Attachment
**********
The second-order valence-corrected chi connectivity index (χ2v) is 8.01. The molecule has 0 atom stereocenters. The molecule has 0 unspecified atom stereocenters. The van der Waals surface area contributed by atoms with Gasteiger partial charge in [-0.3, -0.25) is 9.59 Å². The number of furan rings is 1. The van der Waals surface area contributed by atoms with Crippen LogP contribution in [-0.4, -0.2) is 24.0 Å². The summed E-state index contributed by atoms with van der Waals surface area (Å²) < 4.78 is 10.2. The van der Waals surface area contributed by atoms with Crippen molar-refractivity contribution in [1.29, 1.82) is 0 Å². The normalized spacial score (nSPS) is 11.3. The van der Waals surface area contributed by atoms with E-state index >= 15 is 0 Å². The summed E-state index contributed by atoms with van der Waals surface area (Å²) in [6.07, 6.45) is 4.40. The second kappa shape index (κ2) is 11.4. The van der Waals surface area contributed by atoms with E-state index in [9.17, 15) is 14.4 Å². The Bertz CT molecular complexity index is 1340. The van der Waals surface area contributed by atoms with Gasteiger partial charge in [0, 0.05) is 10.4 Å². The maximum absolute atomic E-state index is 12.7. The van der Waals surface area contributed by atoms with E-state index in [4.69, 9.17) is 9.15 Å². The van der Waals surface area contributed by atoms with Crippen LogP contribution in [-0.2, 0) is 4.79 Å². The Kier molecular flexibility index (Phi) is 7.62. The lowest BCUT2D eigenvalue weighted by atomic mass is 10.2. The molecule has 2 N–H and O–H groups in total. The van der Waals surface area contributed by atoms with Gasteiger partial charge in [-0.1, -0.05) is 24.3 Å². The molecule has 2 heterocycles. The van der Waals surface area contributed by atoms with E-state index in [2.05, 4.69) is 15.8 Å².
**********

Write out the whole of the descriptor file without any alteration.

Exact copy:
The second-order valence-corrected chi connectivity index (χ2v) is 8.01. The molecule has 0 atom stereocenters. The molecule has 0 unspecified atom stereocenters. The van der Waals surface area contributed by atoms with Gasteiger partial charge in [-0.3, -0.25) is 9.59 Å². The number of furan rings is 1. The van der Waals surface area contributed by atoms with Crippen LogP contribution in [-0.4, -0.2) is 24.0 Å². The summed E-state index contributed by atoms with van der Waals surface area (Å²) < 4.78 is 10.2. The van der Waals surface area contributed by atoms with Crippen molar-refractivity contribution in [1.29, 1.82) is 0 Å². The normalized spacial score (nSPS) is 11.3. The van der Waals surface area contributed by atoms with E-state index >= 15 is 0 Å². The summed E-state index contributed by atoms with van der Waals surface area (Å²) in [6.07, 6.45) is 4.40. The second kappa shape index (κ2) is 11.4. The van der Waals surface area contributed by atoms with E-state index in [9.17, 15) is 14.4 Å². The Bertz CT molecular complexity index is 1340. The van der Waals surface area contributed by atoms with Gasteiger partial charge in [0, 0.05) is 10.4 Å². The maximum absolute atomic E-state index is 12.7. The van der Waals surface area contributed by atoms with E-state index in [4.69, 9.17) is 9.15 Å². The van der Waals surface area contributed by atoms with Crippen LogP contribution in [-0.2, 0) is 4.79 Å². The Kier molecular flexibility index (Phi) is 7.62. The lowest BCUT2D eigenvalue weighted by atomic mass is 10.2. The molecule has 2 N–H and O–H groups in total. The van der Waals surface area contributed by atoms with Gasteiger partial charge in [-0.1, -0.05) is 24.3 Å². The molecule has 2 heterocycles. The van der Waals surface area contributed by atoms with E-state index in [2.05, 4.69) is 15.8 Å².